NAIROBI, Kenyaâ€” The Associated Press
Published Tuesday, Aug. 23, 2011
You can’t buy a Big Mac in Kenya. There are no Burger Kings. But there’s good news for chicken lovers: KFC just opened its first restaurant in East Africa.
The shiny red-and-white KFC in the new wing of an established Nairobi mall is the first American fast food outlet in East Africa’s most developed economy, and there are indications its entrance could herald a rush of U.S. chains into this untouched but potentially lucrative landscape.
The major reason that neither golden arches or Whoppers are found in Nairobi is concern over the supply chain. The KFC investors worked with a Kenyan chicken supplier for more than a year to bring it up to the quality control standards demanded by KFC’s parent company, Yum Brands Inc.
The restaurant’s Aug. 11 opening was met with long lines of enthusiastic customers. Some waited for up to 90 minutes to be served.
At 2 p.m. local time on Tuesday, about 40 people stood in a single line that flowed to five cash registers. Most of the restaurant’s 100 seats were filled.
Customers Zahir and Rahat Lalji smiled as they ate a Zinger sandwich and a two-piece chicken meal. Rahat Lalji said she had been anticipating the opening for months.
“We really appreciate that this KFC came to Kenya after many years. We’re really happy it’s here,” said Zahir Lalji, a 36-year-old in the transportation business who studied in Canada and even worked at a McDonald’s there.
“We’re hoping McDonald’s will come in,” he added. “Pizza Hut, Dunkin’ Donuts. It’s an open market for those with investment capital.”
Gavin J. Bell, the restaurant’s general manager, said KFC’s Kenyan chicken supplier â€” Kenchic â€” had to make more policy and procedural changes in the last year than in the company’s first 20, including ensuring that the chicken was kept cold “from farm to fork” and that items could be easily traced in the event of recalls. Calls to Kenchic for comment were not answered.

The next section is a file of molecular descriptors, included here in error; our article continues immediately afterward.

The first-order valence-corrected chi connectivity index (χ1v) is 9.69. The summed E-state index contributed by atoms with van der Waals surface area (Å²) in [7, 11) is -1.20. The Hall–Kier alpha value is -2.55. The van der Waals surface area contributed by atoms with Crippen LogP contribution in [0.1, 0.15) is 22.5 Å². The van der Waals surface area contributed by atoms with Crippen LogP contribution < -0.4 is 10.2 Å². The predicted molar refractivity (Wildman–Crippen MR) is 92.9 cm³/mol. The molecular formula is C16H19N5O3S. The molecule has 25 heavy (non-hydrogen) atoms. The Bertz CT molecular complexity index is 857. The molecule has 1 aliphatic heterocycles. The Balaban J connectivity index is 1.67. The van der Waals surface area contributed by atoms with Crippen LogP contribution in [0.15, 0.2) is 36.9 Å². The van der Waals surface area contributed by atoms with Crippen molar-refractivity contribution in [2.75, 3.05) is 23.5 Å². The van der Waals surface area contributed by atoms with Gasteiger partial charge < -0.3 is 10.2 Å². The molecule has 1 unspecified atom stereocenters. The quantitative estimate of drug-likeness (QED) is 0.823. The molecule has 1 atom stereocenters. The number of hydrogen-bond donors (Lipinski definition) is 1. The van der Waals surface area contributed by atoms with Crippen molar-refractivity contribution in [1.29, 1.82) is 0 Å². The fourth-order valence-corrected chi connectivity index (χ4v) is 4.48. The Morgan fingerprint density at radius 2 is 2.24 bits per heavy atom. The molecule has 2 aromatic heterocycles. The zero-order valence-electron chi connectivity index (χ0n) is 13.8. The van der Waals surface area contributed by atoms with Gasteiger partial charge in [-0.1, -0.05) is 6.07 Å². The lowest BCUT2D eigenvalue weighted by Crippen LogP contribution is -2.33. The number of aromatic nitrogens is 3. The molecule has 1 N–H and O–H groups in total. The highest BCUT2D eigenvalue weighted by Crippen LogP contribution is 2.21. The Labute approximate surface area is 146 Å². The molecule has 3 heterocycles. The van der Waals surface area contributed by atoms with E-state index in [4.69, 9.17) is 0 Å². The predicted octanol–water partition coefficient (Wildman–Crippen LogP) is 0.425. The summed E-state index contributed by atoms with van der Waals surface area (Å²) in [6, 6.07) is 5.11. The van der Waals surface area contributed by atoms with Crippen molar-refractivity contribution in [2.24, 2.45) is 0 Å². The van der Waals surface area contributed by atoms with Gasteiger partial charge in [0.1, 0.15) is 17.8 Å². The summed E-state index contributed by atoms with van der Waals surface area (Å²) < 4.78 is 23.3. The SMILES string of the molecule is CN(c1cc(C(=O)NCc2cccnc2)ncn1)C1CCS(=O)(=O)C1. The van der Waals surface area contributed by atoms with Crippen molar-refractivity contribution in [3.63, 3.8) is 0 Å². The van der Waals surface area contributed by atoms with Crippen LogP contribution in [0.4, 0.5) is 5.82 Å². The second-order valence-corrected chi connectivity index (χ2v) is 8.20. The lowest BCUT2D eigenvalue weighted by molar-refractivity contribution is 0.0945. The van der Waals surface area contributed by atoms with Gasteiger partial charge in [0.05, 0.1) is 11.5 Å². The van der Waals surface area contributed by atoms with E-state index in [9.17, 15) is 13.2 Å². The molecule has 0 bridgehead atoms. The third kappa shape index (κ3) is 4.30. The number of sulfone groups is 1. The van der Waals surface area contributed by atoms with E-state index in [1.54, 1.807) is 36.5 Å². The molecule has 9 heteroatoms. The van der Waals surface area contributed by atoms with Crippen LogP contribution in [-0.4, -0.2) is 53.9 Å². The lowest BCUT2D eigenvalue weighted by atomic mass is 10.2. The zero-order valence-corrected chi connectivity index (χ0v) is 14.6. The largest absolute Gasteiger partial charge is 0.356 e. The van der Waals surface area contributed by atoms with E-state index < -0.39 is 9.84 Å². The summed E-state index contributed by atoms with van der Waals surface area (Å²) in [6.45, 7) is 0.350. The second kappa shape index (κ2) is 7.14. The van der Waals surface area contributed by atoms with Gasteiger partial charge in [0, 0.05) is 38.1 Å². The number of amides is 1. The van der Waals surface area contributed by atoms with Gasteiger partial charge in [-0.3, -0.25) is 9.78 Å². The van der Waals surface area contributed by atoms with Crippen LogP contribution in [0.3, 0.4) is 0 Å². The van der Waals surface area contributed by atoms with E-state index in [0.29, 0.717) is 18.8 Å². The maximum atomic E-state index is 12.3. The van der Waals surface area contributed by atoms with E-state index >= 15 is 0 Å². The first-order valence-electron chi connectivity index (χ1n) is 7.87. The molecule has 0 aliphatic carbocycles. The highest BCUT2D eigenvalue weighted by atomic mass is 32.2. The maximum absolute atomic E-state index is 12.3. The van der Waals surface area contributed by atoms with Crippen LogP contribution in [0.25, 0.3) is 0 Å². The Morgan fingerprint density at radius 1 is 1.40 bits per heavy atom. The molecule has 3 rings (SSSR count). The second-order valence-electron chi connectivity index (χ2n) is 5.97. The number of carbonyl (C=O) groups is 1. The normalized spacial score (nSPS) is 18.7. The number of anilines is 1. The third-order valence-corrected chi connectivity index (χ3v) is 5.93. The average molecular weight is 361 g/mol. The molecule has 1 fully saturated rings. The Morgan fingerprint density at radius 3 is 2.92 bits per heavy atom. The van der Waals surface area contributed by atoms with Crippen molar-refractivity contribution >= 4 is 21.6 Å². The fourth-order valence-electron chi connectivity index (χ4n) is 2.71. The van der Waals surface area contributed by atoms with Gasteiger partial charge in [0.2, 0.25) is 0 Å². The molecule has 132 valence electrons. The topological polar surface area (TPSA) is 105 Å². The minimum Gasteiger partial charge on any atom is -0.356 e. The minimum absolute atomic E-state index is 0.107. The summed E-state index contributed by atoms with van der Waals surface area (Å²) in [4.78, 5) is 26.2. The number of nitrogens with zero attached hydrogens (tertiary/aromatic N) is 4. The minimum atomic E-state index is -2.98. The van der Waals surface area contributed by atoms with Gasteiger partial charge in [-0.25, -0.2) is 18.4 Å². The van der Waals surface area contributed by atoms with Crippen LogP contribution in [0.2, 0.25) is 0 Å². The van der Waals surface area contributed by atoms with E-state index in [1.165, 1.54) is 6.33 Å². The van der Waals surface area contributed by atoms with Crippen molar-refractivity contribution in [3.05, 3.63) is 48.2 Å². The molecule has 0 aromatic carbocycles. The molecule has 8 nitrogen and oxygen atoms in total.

“Those are tall orders for companies that haven’t based themselves on that,” Mr. Bell said. “Those are standard practice in Europe, America, Australia, however in this part of the world we are raising the benchmarks of the supply chain, and the hospitality standards at the same time.”
David Kincheloe, the president of the U.S. group National Restaurant Consultants, said he began looking into a KFC franchise in Kenya for a different investor 2 1/2 years ago, but that the biggest obstacle was, again, the supply chain. Mr. Kincheloe said it’s logical that KFC is paving the way for more U.S. brands.
“Yum Brands is working their way into the African market,” he said, referring to KFC’s Louisville, Kentucky-based parent company. “Once you’re able to get KFC in and you’re able to work out the issues with the supply chain maybe you’ll see a Long John Silver’s, a Pizza Hut, a Taco Bell.”
The Nairobi KFC investor group includes a man whose family owns 40 KFC restaurants in South Africa, and there are plans for expansion here. Two more KFCs are slated to open in Nairobi this year, and Bell said the group wants to open 15 restaurants in Kenya, Tanzania and Uganda in the next three years.
Mr. Bell said he believes that McDonald’s doesn’t want to be left out of East Africa, and that the Illinois-based company is looking at the East Africa market as well.
“It’s only a matter of time until they do and a matter of finding the right partnership for the brand, the franchisee and the franchisor,” he said of a possible McDonald’s entry. McDonald’s didn’t return a call seeking comment.
The national chairman of the Kenyan National Chamber of Commerce and Industry, Laban Onditi, said the fact that KFC chose to open in Kenya first, among all other East African countries, shows the country is an investment destination.
“In Kenya there is still a very virgin market that has not been fully tapped,” he said.
Kenya does have fast food restaurants from South Africa, like the hamburger restaurant Steers. It also has Pizza Inn and Chicken Inn, but no American chains until now.
Chicken Inn is where Albunus Kithokoi was working until he landed a new job as a KFC manager. His training included more than three months of working at KFC outlets in South Africa. When the 37-year-old opened the restaurant’s glass doors for business, he folded them up near a sign explaining how Colonel Sanders opened his first restaurant in Kentucky in 1939.
“This is a brand that everyone knows. They say the queue is long but it’s worth it. They don’t mind the wait,” Mr. Kithokoi said.
In one of the many groups of children at KFC was Beverly Onyango, who turned 12 on Tuesday. Onyango, who has done quite a bit of international travel and is familiar with American fast food, named KFC as her favorite restaurant. She’s eaten at outlets in Dubai and Thailand, but is happy to finally have one in Nairobi.
“Not having to go somewhere else is good,” she said.